Though we don't usually bother with this sort of thing, we will make an exception here as this is truly a piece of revelatory news.
A friend of a friend of mine, in what shall remain a nameless city in Canada, is quite close with a particular British musician who just happened to be on Elvis Costello's original Stiff Records demo session. Through this connection we at Music World got to hear the tape. For the Costello collector it's a classic. It contains songs that one might not associate with Costello as well as ones that no one's even heard of before. It is assumed this tape will be in the hands of collectors in some form before long. The tape is studio quality and lovely stereo. This is a young, friendly, inexperienced, but charming Elvis Costello before the venom set in. The band sounds great and compliments Elvis perfectly. The tracks, including vocals, sound live. What follows is a brief description of each song.
"Third Rate Romance" — The tune that was a hit for the Amazing Rhythm Aces is decently performed by Elvis.
"Living In Paradise" — Similar to the LP version.
"Radio Soul" — (two takes) This song would later become "Radio, Radio" and while not as good as that song, shows what it sprang from. Its intro is the same as that on the Supremes "You Keep Me Hangin' On", only in a major key. In fact a lot of Motown influence shows thru in Elvis' work here. Elvis vocals here sound tired and bored. Nevertheless, a gem for collectors.
"Pay It Back" — Featured on his 1st LP in standard rock style, here it's done in a sort of quasi-reggae style complete with horns. Its freshness makes it sound as good if not better than that on the LP. It's lots of fun. Opens with another classic Motown riff.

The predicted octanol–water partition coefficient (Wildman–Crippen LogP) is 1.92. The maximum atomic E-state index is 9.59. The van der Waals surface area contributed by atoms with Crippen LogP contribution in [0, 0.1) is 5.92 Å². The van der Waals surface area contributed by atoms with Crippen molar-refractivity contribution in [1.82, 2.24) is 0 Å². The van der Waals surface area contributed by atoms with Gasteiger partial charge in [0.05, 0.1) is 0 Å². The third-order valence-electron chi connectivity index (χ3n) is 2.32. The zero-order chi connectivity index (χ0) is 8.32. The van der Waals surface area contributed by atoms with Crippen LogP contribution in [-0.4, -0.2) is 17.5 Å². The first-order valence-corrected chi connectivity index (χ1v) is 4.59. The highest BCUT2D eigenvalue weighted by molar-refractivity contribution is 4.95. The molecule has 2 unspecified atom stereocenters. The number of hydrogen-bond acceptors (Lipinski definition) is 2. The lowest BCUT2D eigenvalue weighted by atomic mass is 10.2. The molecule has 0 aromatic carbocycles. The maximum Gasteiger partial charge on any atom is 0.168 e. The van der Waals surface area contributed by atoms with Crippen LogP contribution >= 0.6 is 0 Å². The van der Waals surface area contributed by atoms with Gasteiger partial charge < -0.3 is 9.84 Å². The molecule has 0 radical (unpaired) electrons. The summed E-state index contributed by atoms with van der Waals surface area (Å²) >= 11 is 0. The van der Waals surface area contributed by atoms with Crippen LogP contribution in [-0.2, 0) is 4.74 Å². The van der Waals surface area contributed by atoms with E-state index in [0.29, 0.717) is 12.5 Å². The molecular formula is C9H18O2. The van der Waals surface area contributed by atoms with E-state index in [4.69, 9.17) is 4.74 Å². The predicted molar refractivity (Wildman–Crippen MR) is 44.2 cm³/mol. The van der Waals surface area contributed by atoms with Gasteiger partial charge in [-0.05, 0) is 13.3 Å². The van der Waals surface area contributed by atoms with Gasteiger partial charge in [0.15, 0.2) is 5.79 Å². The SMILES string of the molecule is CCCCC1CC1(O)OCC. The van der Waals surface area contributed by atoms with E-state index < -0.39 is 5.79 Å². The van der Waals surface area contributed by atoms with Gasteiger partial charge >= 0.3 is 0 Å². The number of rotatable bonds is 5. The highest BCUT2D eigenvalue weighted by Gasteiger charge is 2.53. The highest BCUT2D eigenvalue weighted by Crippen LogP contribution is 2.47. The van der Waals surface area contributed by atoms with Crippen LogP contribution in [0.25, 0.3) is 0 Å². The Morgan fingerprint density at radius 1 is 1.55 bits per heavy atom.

"Imagination Is A Powerful Deceiver" — (three takes) This may be the best song on the tape. It's certainly every bit as good as "Alison" and maybe better. It's a well structured, depthy piece of music and one that must be heard by all Costello collectors. There's three takes here and it seems as if each one gets better. Elvis can be heard conversing with the band and making fun of his own mistakes between takes.
'Third Rate Romance" — Another take, pretty much the same as the first.
"Knockin' On Heaven's Door" — That's right — the Dylan tune. Done expertly here by Elvis and company and using the alternate lyrics that Dylan rewrote for his 1974 tour with The Band.
"Pack It Up" — (two takes) Take one opens with four false starts and some laughter. This is really a good up-tempo R & B tune and one that should be on record. Take two features back-up vocals, unlike the first version.
"Please Don't Stop The Band" — This is the last tune on the tape and is uncharacteristically wimpy writing for Elvis. It sounds like an attempt at writing a palatable AM radio song for 1976. The verse is good, but the chorus sounds like the Partridge Family. Just the same you have to hear it.
Lots of tapes, both "live" concert as well as studio recordings like this one, circulate among tape collectors. It's our intention to make everyone aware of odd ones like this that perhaps might not be well known.